The Energy Report: Marshall, before the Great Recession hit, we appeared to be on target for $150 per barrel ($150/bbl) Brent in mid-2008, and we were hearing forecasts of $200/bbl before the end of that year. But things have changed. I'd really like to get your fix on how you perceive energy markets have been altered over the past five years.
Marshall Adkins: For the oil market specifically, two massive structural changes have occurred since 2008. First, U.S. oil supply from horizontal drilling in tight shale formations has created a reversal of the four decade-long decline we've seen in U.S. oil production. When I say reversal, I'm not just talking a minor blip; I'm talking about erasing a 40-year decline within five years. This truly is a massive structural change to U.S. oil markets.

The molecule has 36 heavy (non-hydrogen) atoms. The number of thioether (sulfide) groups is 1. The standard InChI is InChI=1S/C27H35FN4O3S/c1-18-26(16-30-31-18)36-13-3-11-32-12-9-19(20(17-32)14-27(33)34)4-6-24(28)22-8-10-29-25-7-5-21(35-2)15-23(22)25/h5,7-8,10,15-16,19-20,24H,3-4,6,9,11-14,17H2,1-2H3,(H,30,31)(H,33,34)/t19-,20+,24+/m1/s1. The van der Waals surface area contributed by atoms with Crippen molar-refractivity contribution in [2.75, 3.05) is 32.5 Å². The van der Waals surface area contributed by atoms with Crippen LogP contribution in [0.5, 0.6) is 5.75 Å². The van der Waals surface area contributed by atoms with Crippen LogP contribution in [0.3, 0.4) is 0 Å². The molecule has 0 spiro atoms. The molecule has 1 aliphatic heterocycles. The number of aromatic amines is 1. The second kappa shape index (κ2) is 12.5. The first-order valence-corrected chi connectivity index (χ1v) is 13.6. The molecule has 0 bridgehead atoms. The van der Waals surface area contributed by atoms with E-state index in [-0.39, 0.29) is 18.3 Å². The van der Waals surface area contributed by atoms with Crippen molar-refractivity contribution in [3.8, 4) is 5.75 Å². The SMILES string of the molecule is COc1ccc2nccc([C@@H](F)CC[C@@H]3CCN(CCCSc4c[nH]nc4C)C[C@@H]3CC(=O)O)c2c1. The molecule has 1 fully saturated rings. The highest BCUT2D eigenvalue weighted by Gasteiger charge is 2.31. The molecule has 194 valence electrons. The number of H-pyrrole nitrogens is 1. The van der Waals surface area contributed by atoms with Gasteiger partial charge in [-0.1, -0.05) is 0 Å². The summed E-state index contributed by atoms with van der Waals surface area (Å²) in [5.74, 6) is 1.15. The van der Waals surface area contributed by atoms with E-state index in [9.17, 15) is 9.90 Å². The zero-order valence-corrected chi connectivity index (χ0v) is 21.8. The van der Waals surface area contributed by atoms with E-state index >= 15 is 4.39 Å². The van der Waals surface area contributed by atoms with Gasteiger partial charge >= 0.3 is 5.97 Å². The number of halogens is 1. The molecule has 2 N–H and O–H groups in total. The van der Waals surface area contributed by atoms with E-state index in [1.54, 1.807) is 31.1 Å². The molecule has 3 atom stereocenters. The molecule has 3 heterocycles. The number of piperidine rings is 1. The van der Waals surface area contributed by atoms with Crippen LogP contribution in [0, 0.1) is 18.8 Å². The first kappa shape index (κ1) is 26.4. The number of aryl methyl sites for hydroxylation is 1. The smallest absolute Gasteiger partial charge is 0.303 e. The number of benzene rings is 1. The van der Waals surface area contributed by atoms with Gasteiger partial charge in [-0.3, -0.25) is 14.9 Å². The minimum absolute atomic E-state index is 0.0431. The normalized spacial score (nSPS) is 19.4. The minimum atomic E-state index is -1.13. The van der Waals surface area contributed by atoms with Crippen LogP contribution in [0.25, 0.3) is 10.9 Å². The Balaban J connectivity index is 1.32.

On top of that, in conjunction with the Great Recession, the world has figured out that there's too much debt, and most of the developed world is going through a deleveraging period. Historically, whenever you deleverage, you get subpar economic growth, and subpar oil demand growth. For the past five years, we've seen significantly lower demand growth for oil compared to the prior two decades. I expect that to continue, and I expect U.S. oil production to continue marching higher. Continue reading "Bullish on Oil Prices? Two Reasons You Might Change Your Mind"